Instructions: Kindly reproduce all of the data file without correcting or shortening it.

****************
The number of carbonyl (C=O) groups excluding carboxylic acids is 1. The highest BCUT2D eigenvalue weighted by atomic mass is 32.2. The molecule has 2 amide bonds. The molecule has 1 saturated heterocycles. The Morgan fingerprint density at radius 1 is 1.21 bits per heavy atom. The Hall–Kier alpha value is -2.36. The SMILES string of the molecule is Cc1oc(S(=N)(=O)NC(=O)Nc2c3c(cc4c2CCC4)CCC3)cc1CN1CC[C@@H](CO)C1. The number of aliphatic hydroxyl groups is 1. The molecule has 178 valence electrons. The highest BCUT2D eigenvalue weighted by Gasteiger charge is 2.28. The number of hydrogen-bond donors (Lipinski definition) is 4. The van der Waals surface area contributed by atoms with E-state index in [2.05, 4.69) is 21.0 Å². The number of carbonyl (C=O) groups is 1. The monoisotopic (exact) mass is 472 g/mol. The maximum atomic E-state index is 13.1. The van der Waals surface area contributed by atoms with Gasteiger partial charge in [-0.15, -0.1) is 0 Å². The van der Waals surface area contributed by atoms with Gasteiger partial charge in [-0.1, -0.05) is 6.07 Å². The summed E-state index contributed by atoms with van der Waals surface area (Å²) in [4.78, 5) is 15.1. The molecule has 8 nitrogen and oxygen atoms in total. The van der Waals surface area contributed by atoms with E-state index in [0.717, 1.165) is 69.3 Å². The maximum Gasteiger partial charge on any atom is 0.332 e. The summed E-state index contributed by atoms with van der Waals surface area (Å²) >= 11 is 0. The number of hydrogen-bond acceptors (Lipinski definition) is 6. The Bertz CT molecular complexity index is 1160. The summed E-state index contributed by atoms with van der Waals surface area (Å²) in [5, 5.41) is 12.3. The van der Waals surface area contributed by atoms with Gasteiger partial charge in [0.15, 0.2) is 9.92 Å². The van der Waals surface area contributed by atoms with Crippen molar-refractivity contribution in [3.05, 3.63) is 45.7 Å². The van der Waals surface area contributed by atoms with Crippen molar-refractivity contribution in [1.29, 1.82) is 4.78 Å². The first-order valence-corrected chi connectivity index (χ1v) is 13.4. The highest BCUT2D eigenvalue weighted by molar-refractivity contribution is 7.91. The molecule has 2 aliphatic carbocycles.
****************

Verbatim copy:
The number of carbonyl (C=O) groups excluding carboxylic acids is 1. The highest BCUT2D eigenvalue weighted by atomic mass is 32.2. The molecule has 2 amide bonds. The molecule has 1 saturated heterocycles. The Morgan fingerprint density at radius 1 is 1.21 bits per heavy atom. The Hall–Kier alpha value is -2.36. The SMILES string of the molecule is Cc1oc(S(=N)(=O)NC(=O)Nc2c3c(cc4c2CCC4)CCC3)cc1CN1CC[C@@H](CO)C1. The number of aliphatic hydroxyl groups is 1. The molecule has 178 valence electrons. The highest BCUT2D eigenvalue weighted by Gasteiger charge is 2.28. The number of hydrogen-bond donors (Lipinski definition) is 4. The van der Waals surface area contributed by atoms with E-state index in [2.05, 4.69) is 21.0 Å². The number of carbonyl (C=O) groups is 1. The monoisotopic (exact) mass is 472 g/mol. The maximum atomic E-state index is 13.1. The van der Waals surface area contributed by atoms with Gasteiger partial charge in [-0.15, -0.1) is 0 Å². The van der Waals surface area contributed by atoms with Gasteiger partial charge in [-0.1, -0.05) is 6.07 Å². The summed E-state index contributed by atoms with van der Waals surface area (Å²) in [4.78, 5) is 15.1. The molecule has 8 nitrogen and oxygen atoms in total. The van der Waals surface area contributed by atoms with E-state index in [0.717, 1.165) is 69.3 Å². The maximum Gasteiger partial charge on any atom is 0.332 e. The summed E-state index contributed by atoms with van der Waals surface area (Å²) >= 11 is 0. The number of hydrogen-bond acceptors (Lipinski definition) is 6. The Bertz CT molecular complexity index is 1160. The summed E-state index contributed by atoms with van der Waals surface area (Å²) in [5, 5.41) is 12.3. The van der Waals surface area contributed by atoms with Gasteiger partial charge in [0.15, 0.2) is 9.92 Å². The van der Waals surface area contributed by atoms with Crippen molar-refractivity contribution in [3.05, 3.63) is 45.7 Å². The van der Waals surface area contributed by atoms with Crippen molar-refractivity contribution in [1.29, 1.82) is 4.78 Å². The first-order valence-corrected chi connectivity index (χ1v) is 13.4. The highest BCUT2D eigenvalue weighted by molar-refractivity contribution is 7.91. The molecule has 2 aliphatic carbocycles.